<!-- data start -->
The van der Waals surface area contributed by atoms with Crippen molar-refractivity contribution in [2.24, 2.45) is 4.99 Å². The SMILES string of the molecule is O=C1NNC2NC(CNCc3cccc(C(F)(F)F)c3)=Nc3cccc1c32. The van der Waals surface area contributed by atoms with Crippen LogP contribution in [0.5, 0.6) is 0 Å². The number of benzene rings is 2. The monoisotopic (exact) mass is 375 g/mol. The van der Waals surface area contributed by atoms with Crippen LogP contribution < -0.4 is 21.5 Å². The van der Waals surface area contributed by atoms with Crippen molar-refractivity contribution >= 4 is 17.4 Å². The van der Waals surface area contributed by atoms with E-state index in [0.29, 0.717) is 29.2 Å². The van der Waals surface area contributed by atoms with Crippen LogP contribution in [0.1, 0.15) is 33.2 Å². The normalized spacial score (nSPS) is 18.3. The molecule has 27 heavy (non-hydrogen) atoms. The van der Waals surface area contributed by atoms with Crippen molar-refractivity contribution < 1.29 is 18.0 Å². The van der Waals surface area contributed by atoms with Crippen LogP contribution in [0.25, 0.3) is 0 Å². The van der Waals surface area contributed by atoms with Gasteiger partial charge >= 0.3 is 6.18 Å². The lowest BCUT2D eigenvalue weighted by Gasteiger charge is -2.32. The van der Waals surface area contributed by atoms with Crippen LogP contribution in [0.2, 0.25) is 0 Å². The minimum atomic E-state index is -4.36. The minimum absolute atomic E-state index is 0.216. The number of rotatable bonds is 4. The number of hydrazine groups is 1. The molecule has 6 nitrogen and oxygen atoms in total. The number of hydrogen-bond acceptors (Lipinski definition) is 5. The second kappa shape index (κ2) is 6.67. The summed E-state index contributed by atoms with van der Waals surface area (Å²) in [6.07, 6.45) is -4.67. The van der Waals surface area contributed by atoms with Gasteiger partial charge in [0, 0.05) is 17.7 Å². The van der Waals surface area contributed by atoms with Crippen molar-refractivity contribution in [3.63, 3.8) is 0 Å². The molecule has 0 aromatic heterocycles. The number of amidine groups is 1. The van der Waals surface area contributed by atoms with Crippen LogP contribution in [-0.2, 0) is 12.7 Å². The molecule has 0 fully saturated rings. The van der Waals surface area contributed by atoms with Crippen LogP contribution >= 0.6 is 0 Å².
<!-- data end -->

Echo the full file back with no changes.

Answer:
The van der Waals surface area contributed by atoms with Crippen molar-refractivity contribution in [2.24, 2.45) is 4.99 Å². The SMILES string of the molecule is O=C1NNC2NC(CNCc3cccc(C(F)(F)F)c3)=Nc3cccc1c32. The van der Waals surface area contributed by atoms with Crippen LogP contribution in [0.5, 0.6) is 0 Å². The number of benzene rings is 2. The monoisotopic (exact) mass is 375 g/mol. The van der Waals surface area contributed by atoms with Crippen LogP contribution < -0.4 is 21.5 Å². The van der Waals surface area contributed by atoms with Crippen molar-refractivity contribution >= 4 is 17.4 Å². The van der Waals surface area contributed by atoms with E-state index in [0.29, 0.717) is 29.2 Å². The van der Waals surface area contributed by atoms with Crippen LogP contribution in [0.1, 0.15) is 33.2 Å². The normalized spacial score (nSPS) is 18.3. The molecule has 27 heavy (non-hydrogen) atoms. The van der Waals surface area contributed by atoms with Crippen molar-refractivity contribution < 1.29 is 18.0 Å². The van der Waals surface area contributed by atoms with Crippen LogP contribution in [0.25, 0.3) is 0 Å². The van der Waals surface area contributed by atoms with Gasteiger partial charge >= 0.3 is 6.18 Å². The lowest BCUT2D eigenvalue weighted by Gasteiger charge is -2.32. The van der Waals surface area contributed by atoms with Crippen LogP contribution in [0.2, 0.25) is 0 Å². The minimum atomic E-state index is -4.36. The minimum absolute atomic E-state index is 0.216. The number of rotatable bonds is 4. The number of hydrazine groups is 1. The molecule has 6 nitrogen and oxygen atoms in total. The number of hydrogen-bond acceptors (Lipinski definition) is 5. The second kappa shape index (κ2) is 6.67. The summed E-state index contributed by atoms with van der Waals surface area (Å²) in [6.07, 6.45) is -4.67. The van der Waals surface area contributed by atoms with Gasteiger partial charge in [0, 0.05) is 17.7 Å². The van der Waals surface area contributed by atoms with Crippen molar-refractivity contribution in [3.63, 3.8) is 0 Å². The molecule has 0 aromatic heterocycles. The number of amidine groups is 1. The van der Waals surface area contributed by atoms with Crippen LogP contribution in [-0.2, 0) is 12.7 Å². The molecule has 0 fully saturated rings. The van der Waals surface area contributed by atoms with Crippen LogP contribution >= 0.6 is 0 Å².